Nov 2017

Conciliation Resources has been facilitating dialogue among Georgians and Abkhaz for almost twenty years – bringing together officials, experts and civil society from either side of the conflict divide. Despite a lack of progress in official talks, this dialogue is successfully building trust, identifying areas of common interest and creating an environment more conducive to peace. Recently, discussions as part of the Limehouse Discussion Platform (or LP dialogue), as the informal dialogue is known, have achieved concrete results on the topic of education – helping to improve the lives of those living with the conflict.

Georgian dialogue participant, Margarita Akhvlediani, has been involved in the dialogue for a number of years:

The dialogue is important because it provides a lot of information about each other, there are a lot of problems because people don't know each other – they don't know the facts and perspectives that are known to the other side. The dialogue creates a platform for honest exchange and only on such a platform can we build stable peace in the future.

Addressing specific issues

The discussions as part of this forum generate new ideas for peacebuilding, create opportunities for progress on concrete areas of mutual interest and enable more constructive narratives to be built. By focusing on the less-contentious areas, this platform is enabling very practical steps to be taken on specific issues. Armin Rieser, OSCE Task Force Chair, Swiss Federal Department of Foreign Affairs - and part of the negotiating team for the official Geneva talks explains:

Conflict always has many layers and issues. If you want to address the problems, you need communications between the people involved or close to the conflict. People need to hear each other’s voice and find ways to make progress. This format, informal dialogue, does that…We cannot expect to completely solve the conflict through such meetings but we can raise issues and address specific problems...A process like this outside of the official political sphere has a better chance of addressing issues without being caught up in core conflict ‘status’ discussions.

On the topic of education, as a result of these discussions and production of a related publication, we have enabled greater access to education for young university students from Abkhazia – supporting Abkhaz State University to raise standards and enabling students to participate in study and exchanges overseas in different European countries. Currently, youth in Abkhazia suffer from increased isolation and find it difficult to study abroad. Many people believe addressing the de-isolation of Abkhazia is essential to fostering long-term peace. As Liana Kvarchelia, an Abkhaz participant from Sukhum/i clarifies:

At this point in the process we want to have concrete achievements, concrete results. One such result for instance, is the opening up of opportunities to higher education abroad for Abkhaz students…Through tangible, small steps we are gradually expanding these opportunities and ultimately it helps to build more confidence between the societies that are in conflict.

International perspectives

As well as participants from the region, some of the conversations also include international experts, for example from Germany, the UK, Switzerland or Russia – bringing additional support and fresh perspectives to the process. The meetings enable the different participants to identify areas for cooperation. As Astamur Tania, a dialogue participant from Sukhum/i elaborates:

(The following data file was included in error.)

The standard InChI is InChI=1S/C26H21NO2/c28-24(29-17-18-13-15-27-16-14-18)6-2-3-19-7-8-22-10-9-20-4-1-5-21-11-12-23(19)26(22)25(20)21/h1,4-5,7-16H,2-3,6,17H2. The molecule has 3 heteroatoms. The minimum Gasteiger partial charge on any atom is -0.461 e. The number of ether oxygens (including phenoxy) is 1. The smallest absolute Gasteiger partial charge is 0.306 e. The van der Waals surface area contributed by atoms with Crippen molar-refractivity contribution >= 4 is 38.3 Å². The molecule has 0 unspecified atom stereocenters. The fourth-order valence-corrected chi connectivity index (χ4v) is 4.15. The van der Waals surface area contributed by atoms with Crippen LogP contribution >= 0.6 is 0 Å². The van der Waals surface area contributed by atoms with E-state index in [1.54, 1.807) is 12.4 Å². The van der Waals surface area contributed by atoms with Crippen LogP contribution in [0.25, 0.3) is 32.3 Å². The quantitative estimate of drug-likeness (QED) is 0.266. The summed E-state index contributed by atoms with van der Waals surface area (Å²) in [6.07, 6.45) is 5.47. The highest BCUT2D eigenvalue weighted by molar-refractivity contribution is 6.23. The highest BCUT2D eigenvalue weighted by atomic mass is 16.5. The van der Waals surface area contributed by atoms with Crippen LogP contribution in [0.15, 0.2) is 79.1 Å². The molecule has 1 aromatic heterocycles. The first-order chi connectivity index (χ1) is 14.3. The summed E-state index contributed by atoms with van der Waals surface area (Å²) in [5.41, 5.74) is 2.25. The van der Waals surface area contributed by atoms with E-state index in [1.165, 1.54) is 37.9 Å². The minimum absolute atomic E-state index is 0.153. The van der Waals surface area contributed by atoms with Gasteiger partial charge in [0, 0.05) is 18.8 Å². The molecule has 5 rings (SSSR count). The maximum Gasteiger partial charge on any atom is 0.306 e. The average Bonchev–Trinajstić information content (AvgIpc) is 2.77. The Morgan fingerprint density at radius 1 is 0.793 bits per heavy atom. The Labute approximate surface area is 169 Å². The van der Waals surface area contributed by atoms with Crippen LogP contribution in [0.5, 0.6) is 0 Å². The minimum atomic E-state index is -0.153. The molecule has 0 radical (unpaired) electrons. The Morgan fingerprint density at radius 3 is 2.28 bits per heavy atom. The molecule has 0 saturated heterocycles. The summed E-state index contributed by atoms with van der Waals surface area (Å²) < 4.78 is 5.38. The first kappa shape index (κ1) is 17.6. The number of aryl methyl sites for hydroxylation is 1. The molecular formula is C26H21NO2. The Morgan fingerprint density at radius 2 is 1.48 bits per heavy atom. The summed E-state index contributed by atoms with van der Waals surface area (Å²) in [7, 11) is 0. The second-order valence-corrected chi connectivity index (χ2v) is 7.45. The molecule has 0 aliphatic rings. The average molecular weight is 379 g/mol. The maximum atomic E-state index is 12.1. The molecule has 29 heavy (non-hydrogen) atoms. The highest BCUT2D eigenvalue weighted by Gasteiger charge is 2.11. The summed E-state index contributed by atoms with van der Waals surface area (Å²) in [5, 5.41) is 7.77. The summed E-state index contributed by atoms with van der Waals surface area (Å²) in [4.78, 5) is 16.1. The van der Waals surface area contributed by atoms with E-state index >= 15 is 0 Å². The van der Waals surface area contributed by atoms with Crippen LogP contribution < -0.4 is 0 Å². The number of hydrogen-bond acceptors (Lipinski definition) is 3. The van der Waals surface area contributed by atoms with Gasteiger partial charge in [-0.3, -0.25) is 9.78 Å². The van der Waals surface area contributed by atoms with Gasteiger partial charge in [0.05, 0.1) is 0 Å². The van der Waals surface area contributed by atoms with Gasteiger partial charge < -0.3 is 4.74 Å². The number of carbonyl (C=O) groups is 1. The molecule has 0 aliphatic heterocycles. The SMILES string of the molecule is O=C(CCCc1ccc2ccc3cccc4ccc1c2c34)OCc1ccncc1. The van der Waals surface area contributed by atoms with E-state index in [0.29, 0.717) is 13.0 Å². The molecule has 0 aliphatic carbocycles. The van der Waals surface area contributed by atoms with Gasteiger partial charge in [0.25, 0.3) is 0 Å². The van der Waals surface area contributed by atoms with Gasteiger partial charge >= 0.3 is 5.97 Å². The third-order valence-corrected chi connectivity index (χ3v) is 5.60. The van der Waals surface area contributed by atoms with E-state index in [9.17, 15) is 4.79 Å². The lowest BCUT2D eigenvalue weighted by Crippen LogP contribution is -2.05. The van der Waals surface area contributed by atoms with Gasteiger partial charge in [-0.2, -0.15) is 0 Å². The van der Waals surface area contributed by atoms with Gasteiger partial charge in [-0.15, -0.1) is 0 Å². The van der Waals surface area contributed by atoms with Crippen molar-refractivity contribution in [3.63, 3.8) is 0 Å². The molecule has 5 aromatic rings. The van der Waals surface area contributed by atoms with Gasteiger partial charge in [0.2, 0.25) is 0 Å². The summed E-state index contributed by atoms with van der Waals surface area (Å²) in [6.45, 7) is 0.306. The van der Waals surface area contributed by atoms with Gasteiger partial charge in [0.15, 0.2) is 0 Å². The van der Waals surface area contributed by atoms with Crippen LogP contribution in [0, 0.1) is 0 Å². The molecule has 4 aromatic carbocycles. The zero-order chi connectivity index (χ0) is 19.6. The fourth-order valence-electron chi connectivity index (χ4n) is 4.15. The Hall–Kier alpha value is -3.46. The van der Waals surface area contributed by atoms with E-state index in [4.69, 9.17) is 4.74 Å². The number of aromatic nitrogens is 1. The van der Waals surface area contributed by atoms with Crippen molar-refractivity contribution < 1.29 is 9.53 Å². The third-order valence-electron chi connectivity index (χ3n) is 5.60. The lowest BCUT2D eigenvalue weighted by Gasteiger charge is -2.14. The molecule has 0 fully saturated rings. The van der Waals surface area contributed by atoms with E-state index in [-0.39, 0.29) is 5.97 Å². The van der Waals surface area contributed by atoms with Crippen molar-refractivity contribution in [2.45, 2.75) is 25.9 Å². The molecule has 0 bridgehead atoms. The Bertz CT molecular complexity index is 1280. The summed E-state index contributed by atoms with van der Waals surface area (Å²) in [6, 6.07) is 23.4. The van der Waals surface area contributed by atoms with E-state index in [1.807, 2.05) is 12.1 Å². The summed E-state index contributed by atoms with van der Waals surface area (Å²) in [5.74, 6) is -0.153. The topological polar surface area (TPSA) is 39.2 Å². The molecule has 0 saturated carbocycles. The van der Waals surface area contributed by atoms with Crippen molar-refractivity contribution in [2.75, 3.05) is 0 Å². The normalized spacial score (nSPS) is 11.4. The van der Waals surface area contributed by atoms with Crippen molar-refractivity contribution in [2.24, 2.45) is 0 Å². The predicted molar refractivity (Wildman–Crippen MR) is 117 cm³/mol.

These meetings are an opportunity to explore the positions of the Georgians, Abkhaz and international actors and then identify some areas for collaboration…We understand how narrow the political context is, we shouldn’t expect any political breakthroughs, but there are areas of engagement which we can explore. Each step improves confidence between the sides.

This dialogue process and the formal peace negotiations are separate, yet having an overview of the discourse from both sets of discussions provides a better overall sense of the conflict dynamics. As Björn Kühne, Head of the Office of the EU Special Representative for the South Caucasus and the Crisis in Georgia, and participant in both the official peace talks and the Limehouse Discussion Platform states:

These informal dialogue processes are essential but are in short supply – there are very few initiatives that bring Georgians and Abkhaz together like this, this is the one long-standing process which exists…I personally very much appreciate the opportunity of taking part in these informal dialogue sessions. This allows for deeper understanding of the positions, obstacles and overall dynamics.

Building trust

The Limehouse Discussion Platform is also important in building relationships between people from either side of the conflict divide, facilitating rare direct contact between Georgians and Abkhaz. Simon Janashia, an education specialist based in Tbilisi and participant in the latest dialogue meeting comments:


It’s important that people meet with each other and have a structure to talk about the issues they feel are important, and cooperation in general… Dialogue such as this provides a good starting point, it gives the possibility to build contacts, share information and plan for the future. It’s not about talking to lessen tensions, but talking about the problems and possible shared solutions as a way of people eventually getting to know each other and building trust with one another.

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